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CryptoStorm is a Canadian (5 Eyes alliance member) VPN that appears to have been designed by specialists for specialists. As we began to write our CryptoStorm review, we were blown away by the amount of technical information they were offering. Hands-on tests, however, opened some cracks beneath the veneer of expert knowledge. Let’s see what those are.
CryptoStorm VPN has the following security features:
- Military-grade AES-256-bit encryption
- OpenVPN and WireGuard protocols
- Kill switch
- IP and DNS leak protection
- Ad & tracker blocker
So, is CryptoStorm safe to use? Quite simply, it is one of the most secure pieces of software you can get your hands on in this day and age – something the company is evidently proud of.
If the core features aren’t enough, CryptoStorm also provides an anonymous token-based network access system, ditching the usernames, passwords, and emails. By using this method, the VPN removes the need for personal information that could identify users. The token-based system also has no relation to your payments, which is a weak spot of many regular account-based VPNs.
Sadly, while OpenVPN and WireGuard is a dynamic duo of secure tunneling protocols, the latter isn’t available on Windows yet.
Does CryptoStorm keep logs?
Although the website claims “Icelandic roots” and uses the .is top-level domain, the company behind CryptoStorm, Baneki Privacy Computing Inc., is actually based in Canada. As you may know, Canada is one of the members of the 5 Eyes alliance. This means that information collected by CryptoStorm (if there is any) may travel throughout one of the most powerful intelligence alliances on the planet.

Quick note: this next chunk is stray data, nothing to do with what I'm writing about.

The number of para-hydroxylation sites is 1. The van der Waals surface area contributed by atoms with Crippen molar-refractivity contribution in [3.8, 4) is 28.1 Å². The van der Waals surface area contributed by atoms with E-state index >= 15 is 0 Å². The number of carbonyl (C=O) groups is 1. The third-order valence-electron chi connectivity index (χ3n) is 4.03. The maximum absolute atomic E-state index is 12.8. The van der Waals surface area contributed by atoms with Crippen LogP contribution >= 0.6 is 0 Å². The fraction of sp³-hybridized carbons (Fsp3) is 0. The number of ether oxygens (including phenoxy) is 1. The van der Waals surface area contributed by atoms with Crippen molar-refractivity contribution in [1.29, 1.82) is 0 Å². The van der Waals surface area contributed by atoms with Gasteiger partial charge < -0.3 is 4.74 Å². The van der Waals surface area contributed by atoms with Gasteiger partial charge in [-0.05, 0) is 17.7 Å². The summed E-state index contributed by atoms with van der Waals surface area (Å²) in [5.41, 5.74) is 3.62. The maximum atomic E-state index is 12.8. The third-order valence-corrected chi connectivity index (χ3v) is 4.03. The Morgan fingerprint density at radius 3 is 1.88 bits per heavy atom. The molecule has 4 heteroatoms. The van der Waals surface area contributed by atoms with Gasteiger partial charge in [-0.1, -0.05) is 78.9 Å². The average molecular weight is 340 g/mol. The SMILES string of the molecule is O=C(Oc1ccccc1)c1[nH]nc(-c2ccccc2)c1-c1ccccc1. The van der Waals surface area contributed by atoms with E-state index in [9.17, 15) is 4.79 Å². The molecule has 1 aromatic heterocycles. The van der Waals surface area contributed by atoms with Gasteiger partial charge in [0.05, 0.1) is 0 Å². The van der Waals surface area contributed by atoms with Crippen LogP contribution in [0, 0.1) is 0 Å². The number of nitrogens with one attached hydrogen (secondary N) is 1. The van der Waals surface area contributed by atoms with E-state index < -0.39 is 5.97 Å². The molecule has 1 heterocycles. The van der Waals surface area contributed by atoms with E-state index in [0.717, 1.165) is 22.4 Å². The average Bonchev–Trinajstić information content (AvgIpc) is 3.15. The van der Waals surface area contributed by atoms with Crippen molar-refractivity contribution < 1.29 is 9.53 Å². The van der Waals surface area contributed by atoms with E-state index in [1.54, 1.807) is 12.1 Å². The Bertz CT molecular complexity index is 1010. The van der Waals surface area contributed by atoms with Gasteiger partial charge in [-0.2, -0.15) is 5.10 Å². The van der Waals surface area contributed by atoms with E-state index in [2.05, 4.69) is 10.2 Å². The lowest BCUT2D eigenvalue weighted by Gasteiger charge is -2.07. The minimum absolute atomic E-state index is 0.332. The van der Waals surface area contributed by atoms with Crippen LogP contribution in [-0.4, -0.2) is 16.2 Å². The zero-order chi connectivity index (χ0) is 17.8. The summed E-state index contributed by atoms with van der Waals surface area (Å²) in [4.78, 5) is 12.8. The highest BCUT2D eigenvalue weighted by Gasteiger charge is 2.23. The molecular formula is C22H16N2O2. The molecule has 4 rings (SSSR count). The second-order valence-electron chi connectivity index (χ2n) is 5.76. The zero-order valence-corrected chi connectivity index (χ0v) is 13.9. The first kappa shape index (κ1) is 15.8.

Nevertheless, CryptoStorm is admirable in its no-logging policy, which seems to be an important part of the service and upheld strictly. Having its official business location be Iceland should help with this.
Is CryptoStorm leak-proof?
Despite all the ground-breaking security features, CryptoStorm VPN has DNS leaks. We did five different leak tests (DNS, IPv6, WebRTC), and this tool failed two. That’s not a good sign for a service that markets itself as offering “battle-tested privacy.” It seems that some of these battles are yet to be won.
For the sake of clarity, we must note that we made our tests with CryptoStorm’s DNS leak protection turned off. The reason is simple: when connecting with DNS leak protection on, the app would return a DNS_PROBE_FINISHED_BAD_CONFIG error. Hopefully there’ll be a fix for this soon.
Speed and performance